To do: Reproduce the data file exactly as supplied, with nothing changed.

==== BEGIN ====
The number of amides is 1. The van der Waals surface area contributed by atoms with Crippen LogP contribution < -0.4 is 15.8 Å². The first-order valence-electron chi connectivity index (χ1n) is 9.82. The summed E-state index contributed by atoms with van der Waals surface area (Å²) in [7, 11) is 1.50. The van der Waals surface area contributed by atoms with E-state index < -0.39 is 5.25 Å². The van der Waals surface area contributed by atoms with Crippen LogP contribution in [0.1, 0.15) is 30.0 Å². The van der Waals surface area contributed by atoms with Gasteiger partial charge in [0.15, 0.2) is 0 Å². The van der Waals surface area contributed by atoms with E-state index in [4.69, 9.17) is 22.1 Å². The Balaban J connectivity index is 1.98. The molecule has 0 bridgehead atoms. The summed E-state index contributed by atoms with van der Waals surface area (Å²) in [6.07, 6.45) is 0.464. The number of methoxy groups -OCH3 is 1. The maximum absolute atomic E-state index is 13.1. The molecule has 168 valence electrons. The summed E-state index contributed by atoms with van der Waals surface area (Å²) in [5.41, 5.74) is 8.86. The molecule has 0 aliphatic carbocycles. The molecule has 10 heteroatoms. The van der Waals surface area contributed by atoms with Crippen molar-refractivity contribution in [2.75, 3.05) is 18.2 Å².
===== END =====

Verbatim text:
The number of amides is 1. The van der Waals surface area contributed by atoms with Crippen LogP contribution < -0.4 is 15.8 Å². The first-order valence-electron chi connectivity index (χ1n) is 9.82. The summed E-state index contributed by atoms with van der Waals surface area (Å²) in [7, 11) is 1.50. The van der Waals surface area contributed by atoms with E-state index < -0.39 is 5.25 Å². The van der Waals surface area contributed by atoms with Crippen LogP contribution in [0.1, 0.15) is 30.0 Å². The van der Waals surface area contributed by atoms with Gasteiger partial charge in [0.15, 0.2) is 0 Å². The van der Waals surface area contributed by atoms with E-state index in [4.69, 9.17) is 22.1 Å². The Balaban J connectivity index is 1.98. The molecule has 0 bridgehead atoms. The summed E-state index contributed by atoms with van der Waals surface area (Å²) in [6.07, 6.45) is 0.464. The number of methoxy groups -OCH3 is 1. The maximum absolute atomic E-state index is 13.1. The molecule has 168 valence electrons. The summed E-state index contributed by atoms with van der Waals surface area (Å²) in [5.41, 5.74) is 8.86. The molecule has 0 aliphatic carbocycles. The molecule has 10 heteroatoms. The van der Waals surface area contributed by atoms with Crippen molar-refractivity contribution in [2.75, 3.05) is 18.2 Å².